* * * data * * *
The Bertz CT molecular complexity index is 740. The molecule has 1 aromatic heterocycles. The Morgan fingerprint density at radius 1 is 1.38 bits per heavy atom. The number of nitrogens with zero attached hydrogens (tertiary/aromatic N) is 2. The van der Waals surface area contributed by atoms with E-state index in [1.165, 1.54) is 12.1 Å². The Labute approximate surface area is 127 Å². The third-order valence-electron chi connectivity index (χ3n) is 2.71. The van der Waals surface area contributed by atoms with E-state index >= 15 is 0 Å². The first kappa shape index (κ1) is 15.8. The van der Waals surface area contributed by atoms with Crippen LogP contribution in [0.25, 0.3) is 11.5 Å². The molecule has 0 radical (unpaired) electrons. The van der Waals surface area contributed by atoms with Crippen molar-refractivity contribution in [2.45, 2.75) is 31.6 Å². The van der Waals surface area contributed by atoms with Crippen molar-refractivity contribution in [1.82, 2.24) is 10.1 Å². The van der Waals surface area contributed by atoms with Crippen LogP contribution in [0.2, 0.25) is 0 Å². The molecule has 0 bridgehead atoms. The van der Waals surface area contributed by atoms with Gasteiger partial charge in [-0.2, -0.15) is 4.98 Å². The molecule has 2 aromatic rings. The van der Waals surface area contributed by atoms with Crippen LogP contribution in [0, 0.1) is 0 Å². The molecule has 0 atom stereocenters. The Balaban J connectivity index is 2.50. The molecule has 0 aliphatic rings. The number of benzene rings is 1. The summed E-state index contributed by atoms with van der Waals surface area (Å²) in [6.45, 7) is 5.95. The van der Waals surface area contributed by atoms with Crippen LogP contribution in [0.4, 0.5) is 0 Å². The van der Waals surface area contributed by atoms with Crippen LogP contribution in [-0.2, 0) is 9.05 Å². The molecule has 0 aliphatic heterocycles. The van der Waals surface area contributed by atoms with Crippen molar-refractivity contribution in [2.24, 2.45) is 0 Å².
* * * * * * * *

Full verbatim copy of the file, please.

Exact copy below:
The Bertz CT molecular complexity index is 740. The molecule has 1 aromatic heterocycles. The Morgan fingerprint density at radius 1 is 1.38 bits per heavy atom. The number of nitrogens with zero attached hydrogens (tertiary/aromatic N) is 2. The van der Waals surface area contributed by atoms with E-state index in [1.165, 1.54) is 12.1 Å². The Labute approximate surface area is 127 Å². The third-order valence-electron chi connectivity index (χ3n) is 2.71. The van der Waals surface area contributed by atoms with E-state index >= 15 is 0 Å². The first kappa shape index (κ1) is 15.8. The van der Waals surface area contributed by atoms with Crippen LogP contribution in [0.25, 0.3) is 11.5 Å². The molecule has 0 radical (unpaired) electrons. The van der Waals surface area contributed by atoms with Crippen molar-refractivity contribution in [2.45, 2.75) is 31.6 Å². The van der Waals surface area contributed by atoms with Crippen molar-refractivity contribution in [1.82, 2.24) is 10.1 Å². The van der Waals surface area contributed by atoms with Crippen LogP contribution in [0.2, 0.25) is 0 Å². The molecule has 0 bridgehead atoms. The van der Waals surface area contributed by atoms with Gasteiger partial charge in [-0.2, -0.15) is 4.98 Å². The molecule has 2 aromatic rings. The van der Waals surface area contributed by atoms with Crippen LogP contribution in [0, 0.1) is 0 Å². The molecule has 0 atom stereocenters. The Balaban J connectivity index is 2.50. The molecule has 0 aliphatic rings. The number of benzene rings is 1. The summed E-state index contributed by atoms with van der Waals surface area (Å²) in [6.45, 7) is 5.95. The van der Waals surface area contributed by atoms with Crippen LogP contribution in [0.4, 0.5) is 0 Å². The van der Waals surface area contributed by atoms with Crippen LogP contribution in [-0.2, 0) is 9.05 Å². The molecule has 0 aliphatic heterocycles. The van der Waals surface area contributed by atoms with Crippen molar-refractivity contribution in [2.24, 2.45) is 0 Å².